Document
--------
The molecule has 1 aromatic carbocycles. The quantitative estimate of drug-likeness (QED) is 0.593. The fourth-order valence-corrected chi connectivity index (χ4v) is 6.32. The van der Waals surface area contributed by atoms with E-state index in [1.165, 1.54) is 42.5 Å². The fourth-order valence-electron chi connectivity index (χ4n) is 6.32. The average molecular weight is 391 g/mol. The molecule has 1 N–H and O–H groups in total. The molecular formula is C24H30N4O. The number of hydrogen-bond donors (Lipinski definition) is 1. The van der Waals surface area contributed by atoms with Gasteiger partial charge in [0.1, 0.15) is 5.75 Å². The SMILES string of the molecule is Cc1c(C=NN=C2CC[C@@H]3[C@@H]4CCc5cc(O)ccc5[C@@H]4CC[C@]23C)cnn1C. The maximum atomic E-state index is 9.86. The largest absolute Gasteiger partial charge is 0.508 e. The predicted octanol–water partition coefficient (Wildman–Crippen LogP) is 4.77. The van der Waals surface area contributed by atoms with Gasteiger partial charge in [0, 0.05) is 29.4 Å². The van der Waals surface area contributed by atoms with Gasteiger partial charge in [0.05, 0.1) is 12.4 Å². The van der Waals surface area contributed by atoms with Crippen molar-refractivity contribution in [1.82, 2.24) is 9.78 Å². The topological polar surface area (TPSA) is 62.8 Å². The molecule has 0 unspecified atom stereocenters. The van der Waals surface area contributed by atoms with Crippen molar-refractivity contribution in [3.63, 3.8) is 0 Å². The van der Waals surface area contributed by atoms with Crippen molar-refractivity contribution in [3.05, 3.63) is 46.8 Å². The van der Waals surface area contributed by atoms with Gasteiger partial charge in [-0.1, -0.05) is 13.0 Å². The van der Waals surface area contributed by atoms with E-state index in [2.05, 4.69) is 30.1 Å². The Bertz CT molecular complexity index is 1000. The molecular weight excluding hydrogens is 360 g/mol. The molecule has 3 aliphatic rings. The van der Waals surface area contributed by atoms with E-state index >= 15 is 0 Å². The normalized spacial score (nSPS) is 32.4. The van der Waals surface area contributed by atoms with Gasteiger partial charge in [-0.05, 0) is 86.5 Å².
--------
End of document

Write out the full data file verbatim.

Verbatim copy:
The molecule has 1 aromatic carbocycles. The quantitative estimate of drug-likeness (QED) is 0.593. The fourth-order valence-corrected chi connectivity index (χ4v) is 6.32. The van der Waals surface area contributed by atoms with E-state index in [1.165, 1.54) is 42.5 Å². The fourth-order valence-electron chi connectivity index (χ4n) is 6.32. The average molecular weight is 391 g/mol. The molecule has 1 N–H and O–H groups in total. The molecular formula is C24H30N4O. The number of hydrogen-bond donors (Lipinski definition) is 1. The van der Waals surface area contributed by atoms with Gasteiger partial charge in [0.1, 0.15) is 5.75 Å². The SMILES string of the molecule is Cc1c(C=NN=C2CC[C@@H]3[C@@H]4CCc5cc(O)ccc5[C@@H]4CC[C@]23C)cnn1C. The maximum atomic E-state index is 9.86. The largest absolute Gasteiger partial charge is 0.508 e. The predicted octanol–water partition coefficient (Wildman–Crippen LogP) is 4.77. The van der Waals surface area contributed by atoms with Gasteiger partial charge in [0, 0.05) is 29.4 Å². The van der Waals surface area contributed by atoms with Gasteiger partial charge in [0.05, 0.1) is 12.4 Å². The van der Waals surface area contributed by atoms with Crippen molar-refractivity contribution in [1.82, 2.24) is 9.78 Å². The topological polar surface area (TPSA) is 62.8 Å². The molecule has 0 unspecified atom stereocenters. The van der Waals surface area contributed by atoms with Crippen molar-refractivity contribution in [3.63, 3.8) is 0 Å². The van der Waals surface area contributed by atoms with Crippen molar-refractivity contribution in [3.05, 3.63) is 46.8 Å². The van der Waals surface area contributed by atoms with Gasteiger partial charge in [-0.1, -0.05) is 13.0 Å². The van der Waals surface area contributed by atoms with E-state index in [2.05, 4.69) is 30.1 Å². The Bertz CT molecular complexity index is 1000. The molecular weight excluding hydrogens is 360 g/mol. The molecule has 3 aliphatic rings. The van der Waals surface area contributed by atoms with E-state index >= 15 is 0 Å². The normalized spacial score (nSPS) is 32.4. The van der Waals surface area contributed by atoms with Gasteiger partial charge in [-0.05, 0) is 86.5 Å².